Gilbert Keith Chesterton (Chesterton Gilbert Keith)( English writer.)
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Biography Gilbert Keith Chesterton (Chesterton Gilbert Keith)
Born May 29, 1874 in London. After graduating in 1891, St. Paul's, ckul, studied painting at Slade School of Art at University College. In 1890 published the first book of poetry Wild Knight (The Wild Knight). In 1901 he married Frances blogs, but then gained notoriety avowed opponent of the Anglo-Boer War. Works of Chesterton largely polemical and still withstand the didactic thrust. He belonged to the Church of England, in 1922, converted to Catholicism and devoted himself to promoting Christian values.
'Basic idea' of his life he described as the awakening ability astonished to see the world as if for the first time. At the core of his artistic 'argument' lay eccentric, the emphasis on the unusual and fantastic. Chesterton's paradoxes were a roll call common sense, common opinion. Writer unusually topical, newsy in the best sense of the word, he brought a profound and original thinker in the historical-literary and theological. The real masterpieces became his literary work, Robert Browning (Robert Browning, . 1903), . Charles Dickens (Charles Dickens, . 1906), . George Bernard Shaw (George Bernard Shaw, . 1909), . Robert Louis Stevenson (Robert Louis Stevenson, . 1927) and Chaucer (Chaucer, . 1932),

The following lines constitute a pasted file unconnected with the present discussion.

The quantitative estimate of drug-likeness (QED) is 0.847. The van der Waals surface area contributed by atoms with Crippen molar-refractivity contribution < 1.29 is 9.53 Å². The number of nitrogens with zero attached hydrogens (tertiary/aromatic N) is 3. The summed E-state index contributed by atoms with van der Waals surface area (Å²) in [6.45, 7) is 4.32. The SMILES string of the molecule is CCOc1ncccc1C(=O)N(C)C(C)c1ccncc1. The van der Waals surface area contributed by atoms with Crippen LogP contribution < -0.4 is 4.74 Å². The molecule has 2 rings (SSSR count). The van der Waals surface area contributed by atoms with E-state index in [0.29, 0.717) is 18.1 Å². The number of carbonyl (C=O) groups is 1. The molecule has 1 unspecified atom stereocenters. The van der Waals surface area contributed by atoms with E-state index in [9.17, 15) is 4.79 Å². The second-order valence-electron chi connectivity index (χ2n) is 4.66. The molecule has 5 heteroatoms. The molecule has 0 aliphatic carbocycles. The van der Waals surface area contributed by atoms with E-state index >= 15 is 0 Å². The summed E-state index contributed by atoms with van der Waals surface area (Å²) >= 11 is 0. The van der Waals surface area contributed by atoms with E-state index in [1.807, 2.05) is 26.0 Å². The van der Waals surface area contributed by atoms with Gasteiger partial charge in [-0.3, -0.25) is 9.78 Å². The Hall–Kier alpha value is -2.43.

. Theologians pay tribute to his acumen in portraits-Lives of Sts. Francis of Assisi (St. Francis of Assisi, 1923) and CB. Thomas Aquinas (St. Thomas Aquinas, 1933). Excursus Chesterton in sociology, . presented in the book What's wrong with the world? (What's Wrong with the World, . 1910) and Paths of common sense (The Outline of Sanity, . 1926), . made it, . along with J. Bellocq, . chief advocate for the idea of economic and political decentralization in the spirit of the principles of Fabian,
. Beginning in 1918 he published the magazine 'Ji-Case Weekly' ( 'GK's Weekly')
. Controversy pervades fiction Chesterton, . his work Nottinghillsky Napoleon (The Napoleon of Notting Hill, . 1904) and Man, . Who Was Thursday (The Man Who Was Thursday, . 1908), . essentially equally serious, . as openly apologetic of orthodoxy (Ortodoxy, . 1908) and That's (The Thing, . 1929),
. The best known of his detective stories about Father Brown, a simple priest, who performs miracles in the search for criminals, reading in the minds and hearts of others.
Chesterton has traveled and lectured extensively in Europe, America and Palestine. With appearances on radio his voice became known to a wider audience, but he last twenty years of his life spent mostly in Beaconsfield (Buckinghamshire County), where he died June 14, 1936.